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Colleges to Receive Funding from LSC through Participation in eMandate

With the use of eMandate increasing in popularity amongst further education colleges, the Learning and Skills Council (LSC) has today announced its commitment and determination to see its full implementation in all colleges.

eMandate, an online database that provides detailed financial information about a college’s estate, has now reached 40 % of further education colleges since its introduction in October 2002. By collecting, analysing and presenting data in an accessible way, its enables a college to make informed and cost effective decisions regarding the management of their estate and to make comparisons on issues such as maintenance, cleaning, energy and insurance.

Full Participation

From now on, all colleges in England will have to participate in the project in order to continue to receive capital grant support from the LSC. The LSC, responsible for funding and planning education and training for over 16-year-olds in England, is keen to promote the use of this technology and to see the further development of world-class buildings for world-class teaching and learning, under its Capital Investment strategy through agenda for change.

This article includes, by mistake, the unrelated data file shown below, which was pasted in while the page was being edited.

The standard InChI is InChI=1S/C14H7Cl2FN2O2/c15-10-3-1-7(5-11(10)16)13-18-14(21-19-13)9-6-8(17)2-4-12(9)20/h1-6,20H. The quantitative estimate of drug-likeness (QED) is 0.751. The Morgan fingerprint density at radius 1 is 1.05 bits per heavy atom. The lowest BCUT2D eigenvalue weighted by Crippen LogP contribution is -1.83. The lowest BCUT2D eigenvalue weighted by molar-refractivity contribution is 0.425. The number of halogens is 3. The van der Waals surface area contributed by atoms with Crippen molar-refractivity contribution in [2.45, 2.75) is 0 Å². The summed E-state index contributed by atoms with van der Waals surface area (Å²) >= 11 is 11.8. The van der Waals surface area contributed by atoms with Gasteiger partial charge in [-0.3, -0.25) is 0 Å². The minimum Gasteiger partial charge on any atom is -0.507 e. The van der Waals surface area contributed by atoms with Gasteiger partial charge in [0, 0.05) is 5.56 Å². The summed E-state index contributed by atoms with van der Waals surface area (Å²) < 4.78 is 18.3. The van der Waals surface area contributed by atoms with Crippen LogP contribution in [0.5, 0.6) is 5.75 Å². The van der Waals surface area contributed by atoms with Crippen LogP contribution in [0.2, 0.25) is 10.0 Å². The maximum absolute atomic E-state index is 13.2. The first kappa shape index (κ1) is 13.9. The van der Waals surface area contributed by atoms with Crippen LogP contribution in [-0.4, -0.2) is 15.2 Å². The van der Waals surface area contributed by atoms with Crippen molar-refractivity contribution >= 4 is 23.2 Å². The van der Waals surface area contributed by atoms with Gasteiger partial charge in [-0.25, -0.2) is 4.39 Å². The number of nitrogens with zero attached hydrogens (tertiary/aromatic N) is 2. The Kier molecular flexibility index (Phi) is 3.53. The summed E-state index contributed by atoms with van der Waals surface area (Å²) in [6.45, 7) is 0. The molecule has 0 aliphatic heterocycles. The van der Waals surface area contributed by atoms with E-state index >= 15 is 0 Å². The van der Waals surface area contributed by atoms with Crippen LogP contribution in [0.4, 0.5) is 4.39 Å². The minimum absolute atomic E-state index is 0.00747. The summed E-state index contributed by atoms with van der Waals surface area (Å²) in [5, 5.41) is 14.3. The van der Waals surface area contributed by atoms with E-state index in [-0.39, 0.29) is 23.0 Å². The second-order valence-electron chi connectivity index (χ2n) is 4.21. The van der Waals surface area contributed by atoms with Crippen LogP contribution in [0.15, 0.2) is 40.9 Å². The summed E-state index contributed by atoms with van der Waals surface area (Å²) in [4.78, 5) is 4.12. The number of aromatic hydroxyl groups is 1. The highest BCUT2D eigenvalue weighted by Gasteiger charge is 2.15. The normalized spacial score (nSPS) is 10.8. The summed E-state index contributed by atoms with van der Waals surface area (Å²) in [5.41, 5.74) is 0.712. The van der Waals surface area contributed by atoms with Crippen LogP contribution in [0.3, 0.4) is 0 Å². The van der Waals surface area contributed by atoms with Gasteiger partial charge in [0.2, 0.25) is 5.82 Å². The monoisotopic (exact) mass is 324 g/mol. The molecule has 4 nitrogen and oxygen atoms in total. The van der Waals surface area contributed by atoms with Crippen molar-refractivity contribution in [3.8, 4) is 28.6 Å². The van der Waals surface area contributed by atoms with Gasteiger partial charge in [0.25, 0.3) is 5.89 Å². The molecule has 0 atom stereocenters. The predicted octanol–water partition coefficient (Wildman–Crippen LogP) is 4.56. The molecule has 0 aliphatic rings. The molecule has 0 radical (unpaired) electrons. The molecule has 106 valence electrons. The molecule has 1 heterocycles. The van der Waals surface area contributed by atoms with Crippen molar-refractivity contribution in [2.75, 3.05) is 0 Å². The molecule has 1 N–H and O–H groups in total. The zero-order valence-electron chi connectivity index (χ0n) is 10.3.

Mark Haysom, Chief Executive of the LSC said: “There is an urgent need to accelerate investment in college buildings and I am urging all colleges to sign up to the eMandate project in order that we can assess the needs of the sector as well as helping colleges to manage their own estates more efficiently and channel savings made to learners.

“We know,” he continued, “from conducting research that a £3 million investment in college buildings can lead to an increase in learner participation rates of 3 per cent, which for us is a primary goal.”

The LSC will work in conjunction with IPD Occupiers part of the Investment Property Databank (IPD), the National Council for Education and Training for Wales and the Scottish Funding Council to manage the change project to all colleges in England, Scotland and Wales.

Jason Seebaruth

Will this prove the most effective way to ensure good development practice? Tell us in the FE Blog

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